Trust the Process
Enter into the PROCESS of growing yourself. There is no PRODUCT you can buy to make yourself successful and no PRODUCT you can throw at your patients to fix them. Become comfortable with the processes and stay consistent. Develop critical thinking and a knowledge base in place of a “tool belt”. Grow your user manual not your list of tools.
Thanks for reading,
Jarod Hall, PT, DPT, CSCS
Take a look at our New Grad PT report now to learn more:
4 Things I Wish I’d Known as a New PT Grad
New PT Grad Tip #1: Advocate for Yourself
You’ve got to advocate for yourself in the workplace. As new grads, so many PTs feel that they are on the lowest rung of the professional ladder, and they don’t deserve to ask for more. I certainly fell victim to this mindset, and looking back, I see how it led me into situations where I was asked to do more and more for less.
Don’t forget that you probably have more marketable skills than you realize:
- Can you treat patients in another language?
- Do you have business experience that you can use to help improve your company’s marketing and bottom line?
- Are you a certified yoga teacher or strength coach who can offer group wellness classes as a continuum of care for discharged patients?
You can leverage this type of expertise to help you feel more confident asking prospective employers for more than the bare minimum.
Remember that “asking for more” isn’t necessarily just referencing a wage increase.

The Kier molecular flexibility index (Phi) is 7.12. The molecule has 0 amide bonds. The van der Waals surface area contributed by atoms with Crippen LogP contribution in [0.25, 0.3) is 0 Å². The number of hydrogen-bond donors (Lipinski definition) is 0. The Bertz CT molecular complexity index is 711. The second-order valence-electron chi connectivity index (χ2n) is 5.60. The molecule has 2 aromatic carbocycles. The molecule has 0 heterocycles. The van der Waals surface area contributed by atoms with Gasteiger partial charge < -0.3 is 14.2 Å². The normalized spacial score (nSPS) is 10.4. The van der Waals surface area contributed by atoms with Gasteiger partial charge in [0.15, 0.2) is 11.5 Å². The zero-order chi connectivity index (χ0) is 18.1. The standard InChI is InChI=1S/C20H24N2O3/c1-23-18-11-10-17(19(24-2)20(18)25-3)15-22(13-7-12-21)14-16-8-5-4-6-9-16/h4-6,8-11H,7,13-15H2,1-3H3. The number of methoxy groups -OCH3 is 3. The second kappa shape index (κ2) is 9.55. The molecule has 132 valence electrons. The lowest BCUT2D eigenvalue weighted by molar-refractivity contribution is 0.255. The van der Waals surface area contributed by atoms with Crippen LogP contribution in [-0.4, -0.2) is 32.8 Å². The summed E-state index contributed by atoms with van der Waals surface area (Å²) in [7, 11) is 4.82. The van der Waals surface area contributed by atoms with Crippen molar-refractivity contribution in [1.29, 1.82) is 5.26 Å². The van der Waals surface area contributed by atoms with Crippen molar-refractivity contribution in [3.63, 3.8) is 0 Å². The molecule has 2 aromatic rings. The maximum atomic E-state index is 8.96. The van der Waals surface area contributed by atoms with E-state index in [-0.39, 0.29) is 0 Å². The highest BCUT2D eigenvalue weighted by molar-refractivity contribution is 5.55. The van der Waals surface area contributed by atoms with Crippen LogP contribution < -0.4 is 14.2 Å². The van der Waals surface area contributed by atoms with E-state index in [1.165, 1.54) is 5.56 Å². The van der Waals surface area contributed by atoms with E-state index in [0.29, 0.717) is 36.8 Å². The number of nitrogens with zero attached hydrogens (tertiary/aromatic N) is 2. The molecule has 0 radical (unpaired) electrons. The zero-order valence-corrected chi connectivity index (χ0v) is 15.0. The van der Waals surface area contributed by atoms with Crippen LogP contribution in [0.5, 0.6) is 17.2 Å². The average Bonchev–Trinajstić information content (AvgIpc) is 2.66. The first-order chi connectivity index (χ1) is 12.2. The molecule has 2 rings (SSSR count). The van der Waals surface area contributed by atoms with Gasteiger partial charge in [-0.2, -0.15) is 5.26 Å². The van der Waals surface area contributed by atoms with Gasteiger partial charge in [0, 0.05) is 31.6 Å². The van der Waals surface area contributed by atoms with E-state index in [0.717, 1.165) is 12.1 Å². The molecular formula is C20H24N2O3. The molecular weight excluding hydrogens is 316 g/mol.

Many potential employers, particularly in small private practices, have limited ability to significantly raise salaries. But! They may be able to improve compensation in other ways, such as allowing more schedule flexibility or setting up profit-sharing for additional income you bring in (think: Teaching a weekly Pilates class in the clinic, performing cash-pay home or worksite visits to help patients with ergonomics, etc.).
You’ll never know if you don’t ask!
New PT Grad Tip #2: Admit You Don’t Know
It’s okay to say “I don’t know.”
This was one of the hardest things for me to learn in the early days of my career.
After all, when we walk into clinic for the first time with that shiny new DPT after our names, we all want to look as confident as the title “Doctor” implies we ought to be.
Unfortunately, despite all the studying and fact-cramming we do as DPT students, none of us know everything when we graduate.
And, I’ll let you in on a little secret: Ask any experienced clinician worth their salt, and they’ll tell you that they still don’t know the right answer to every clinical situation, no matter many years of experience they have.
To this day, I distinctly remember one of my clinical instructors telling me that the ability to respond to a patient’s questions with “I don’t know” is a marker of a seasoned, thoughtful clinician. The key to confidently admitting to a patient that you don’t know the answer is how you qualify that statement.
Here are a few of my favorite follow-ups:
- “I don’t know, but I’m going to do some research and find out.”
- “I don’t know for sure, but let’s find the answer together.”
- “I don’t know, but I have a co-worker/colleague/other provider I trust who can help us.”
New PT Grad Tip #3: Change is OK